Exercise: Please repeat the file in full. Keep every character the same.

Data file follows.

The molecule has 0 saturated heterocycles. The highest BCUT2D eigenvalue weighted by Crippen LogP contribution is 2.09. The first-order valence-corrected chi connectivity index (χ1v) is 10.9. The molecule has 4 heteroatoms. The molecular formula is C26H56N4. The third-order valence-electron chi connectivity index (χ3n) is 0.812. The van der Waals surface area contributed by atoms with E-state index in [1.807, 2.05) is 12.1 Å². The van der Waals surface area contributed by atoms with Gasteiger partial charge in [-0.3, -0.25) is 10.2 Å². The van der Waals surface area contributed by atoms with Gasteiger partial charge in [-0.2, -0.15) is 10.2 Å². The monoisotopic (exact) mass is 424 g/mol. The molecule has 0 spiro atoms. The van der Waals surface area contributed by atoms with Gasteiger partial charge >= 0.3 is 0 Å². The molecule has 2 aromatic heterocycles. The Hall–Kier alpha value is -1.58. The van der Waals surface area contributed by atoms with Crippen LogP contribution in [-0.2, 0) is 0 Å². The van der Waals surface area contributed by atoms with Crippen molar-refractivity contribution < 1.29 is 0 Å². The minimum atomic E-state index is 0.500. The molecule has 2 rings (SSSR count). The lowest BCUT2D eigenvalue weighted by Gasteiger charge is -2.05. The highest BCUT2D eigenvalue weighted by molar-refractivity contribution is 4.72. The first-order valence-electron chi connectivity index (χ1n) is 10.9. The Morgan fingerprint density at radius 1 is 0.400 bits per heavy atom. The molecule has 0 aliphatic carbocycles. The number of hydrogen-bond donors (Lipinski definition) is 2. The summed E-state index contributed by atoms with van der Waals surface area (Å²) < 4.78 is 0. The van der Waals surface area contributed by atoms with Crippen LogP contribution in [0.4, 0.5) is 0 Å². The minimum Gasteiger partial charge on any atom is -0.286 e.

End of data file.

The molecule has 0 saturated heterocycles. The highest BCUT2D eigenvalue weighted by Crippen LogP contribution is 2.09. The first-order valence-corrected chi connectivity index (χ1v) is 10.9. The molecule has 4 heteroatoms. The molecular formula is C26H56N4. The third-order valence-electron chi connectivity index (χ3n) is 0.812. The van der Waals surface area contributed by atoms with E-state index in [1.807, 2.05) is 12.1 Å². The van der Waals surface area contributed by atoms with Gasteiger partial charge in [-0.3, -0.25) is 10.2 Å². The van der Waals surface area contributed by atoms with Gasteiger partial charge in [-0.2, -0.15) is 10.2 Å². The monoisotopic (exact) mass is 424 g/mol. The molecule has 0 spiro atoms. The van der Waals surface area contributed by atoms with Gasteiger partial charge >= 0.3 is 0 Å². The molecule has 2 aromatic heterocycles. The Hall–Kier alpha value is -1.58. The van der Waals surface area contributed by atoms with Crippen LogP contribution in [-0.2, 0) is 0 Å². The van der Waals surface area contributed by atoms with Crippen molar-refractivity contribution < 1.29 is 0 Å². The minimum atomic E-state index is 0.500. The molecule has 2 rings (SSSR count). The lowest BCUT2D eigenvalue weighted by Gasteiger charge is -2.05. The highest BCUT2D eigenvalue weighted by molar-refractivity contribution is 4.72. The first-order valence-electron chi connectivity index (χ1n) is 10.9. The Morgan fingerprint density at radius 1 is 0.400 bits per heavy atom. The molecule has 0 aliphatic carbocycles. The number of hydrogen-bond donors (Lipinski definition) is 2. The summed E-state index contributed by atoms with van der Waals surface area (Å²) < 4.78 is 0. The van der Waals surface area contributed by atoms with Crippen LogP contribution in [0.4, 0.5) is 0 Å². The minimum Gasteiger partial charge on any atom is -0.286 e.